5 tips for talking with your doctor

    Published: September 2013

    It's important for you to know that the information we present on our website is not meant to substitute for a doctor's judgment. But we hope that it will help you and your doctor arrive at a decision about which medication and dose is best for you, if one is warranted at all, and which will give you the most value for your health care dollar.

    1. Mention cost to your doctor.

    Bear in mind that many people are reluctant to discuss the cost of medicines with their doctor, and that studies have found that doctors do not routinely take price into account when prescribing medicines. Unless you bring it up, your doctor may assume that cost is not a factor for you.

    2. Ask about older medications.

    Many people (including physicians) think that newer drugs are better. While that's a natural assumption to make, it's not always true. Studies consistently find that many older medicines are as good as, and in some cases better than, newer medicines. Think of them as "tried and true," particularly when it comes to their safety record. Newer drugs have not yet met the test of time, and unexpected problems can and do crop up once they hit the market. Of course, some newer prescription drugs are indeed more effective and safer. Talk with your doctor about newer vs. older medicines, including generic drugs.

    3. Consider generic drugs.

    Prescription medicines go "generic" when a company's patents on them have lapsed, usually after about 12 to 15 years. At that point, other companies can make and sell the drugs. Generics are much less expensive than newer brand-name medicines, but they are not lesser quality drugs. Indeed, most generics remain useful medicines even many years after first being marketed. That is why more than 75 percent of all prescriptions in the U.S. today are written for generics.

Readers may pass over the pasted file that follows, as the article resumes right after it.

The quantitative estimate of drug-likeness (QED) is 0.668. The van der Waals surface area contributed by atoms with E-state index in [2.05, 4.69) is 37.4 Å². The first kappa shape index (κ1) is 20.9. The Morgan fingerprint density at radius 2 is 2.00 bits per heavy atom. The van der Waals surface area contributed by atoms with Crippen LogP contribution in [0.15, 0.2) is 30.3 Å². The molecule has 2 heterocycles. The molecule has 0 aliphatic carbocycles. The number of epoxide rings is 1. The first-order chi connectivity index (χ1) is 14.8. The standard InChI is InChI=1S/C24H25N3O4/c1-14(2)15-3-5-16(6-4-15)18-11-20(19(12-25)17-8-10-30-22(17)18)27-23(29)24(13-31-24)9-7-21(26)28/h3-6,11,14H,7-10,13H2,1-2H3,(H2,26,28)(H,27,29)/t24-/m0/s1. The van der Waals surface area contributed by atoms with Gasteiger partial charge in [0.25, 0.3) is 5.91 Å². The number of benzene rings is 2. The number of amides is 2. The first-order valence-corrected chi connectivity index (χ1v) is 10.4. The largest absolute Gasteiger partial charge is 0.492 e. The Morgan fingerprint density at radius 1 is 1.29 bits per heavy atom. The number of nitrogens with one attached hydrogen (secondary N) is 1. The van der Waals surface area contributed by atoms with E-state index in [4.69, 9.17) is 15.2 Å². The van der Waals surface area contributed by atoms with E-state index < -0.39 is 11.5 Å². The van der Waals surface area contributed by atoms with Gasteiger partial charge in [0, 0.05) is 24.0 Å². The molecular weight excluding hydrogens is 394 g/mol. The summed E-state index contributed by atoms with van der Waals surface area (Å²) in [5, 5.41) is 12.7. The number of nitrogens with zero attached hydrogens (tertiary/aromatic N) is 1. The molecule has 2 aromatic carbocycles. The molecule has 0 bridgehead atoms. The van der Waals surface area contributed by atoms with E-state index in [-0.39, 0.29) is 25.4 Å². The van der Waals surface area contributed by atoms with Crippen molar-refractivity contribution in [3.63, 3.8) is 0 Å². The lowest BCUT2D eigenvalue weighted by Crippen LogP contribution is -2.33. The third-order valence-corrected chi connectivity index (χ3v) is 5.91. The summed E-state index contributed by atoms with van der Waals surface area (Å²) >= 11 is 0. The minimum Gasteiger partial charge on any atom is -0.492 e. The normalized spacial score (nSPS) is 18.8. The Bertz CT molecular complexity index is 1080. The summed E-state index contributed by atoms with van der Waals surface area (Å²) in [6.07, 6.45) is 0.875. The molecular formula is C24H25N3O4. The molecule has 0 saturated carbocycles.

4. Keep up-to-date records.

    Another important issue to talk with your doctor about is keeping a record of the drugs you take. There are several reasons for this:

    • First, if you see several doctors, each may not be aware of medicines the others have prescribed.
    • Second, since people differ in their response to medications, it's common for doctors today to prescribe several medicines before finding one that works well or best.
    • Third, many people take several prescription medications, nonprescription drugs, and dietary supplements at the same time. They can interact in ways that can either reduce the benefit you get from the drug or be dangerous.
    • Fourth, the names of prescription drugs—both generic and brand—are often hard to pronounce and remember.

    For all these reasons, it's important to keep a written list of all the drugs and supplements you take and periodically review it with your doctors.

    5. Know the facts.

    Finally, always be sure that you understand the dose of the medicine being prescribed and how many pills you are expected to take each day. Your doctor should tell you this information. When you fill a prescription at a pharmacy, or if you get it by mail, check to see that the dose and the number of pills per day on the bottle match the amounts your doctor told you.

    Editor's Note:

    These materials are made possible by a grant from the state Attorney General Consumer and Prescriber Education Grant Program, which is funded by the multi-state settlement of consumer-fraud claims regarding the marketing of the prescription drug Neurontin (gabapentin).

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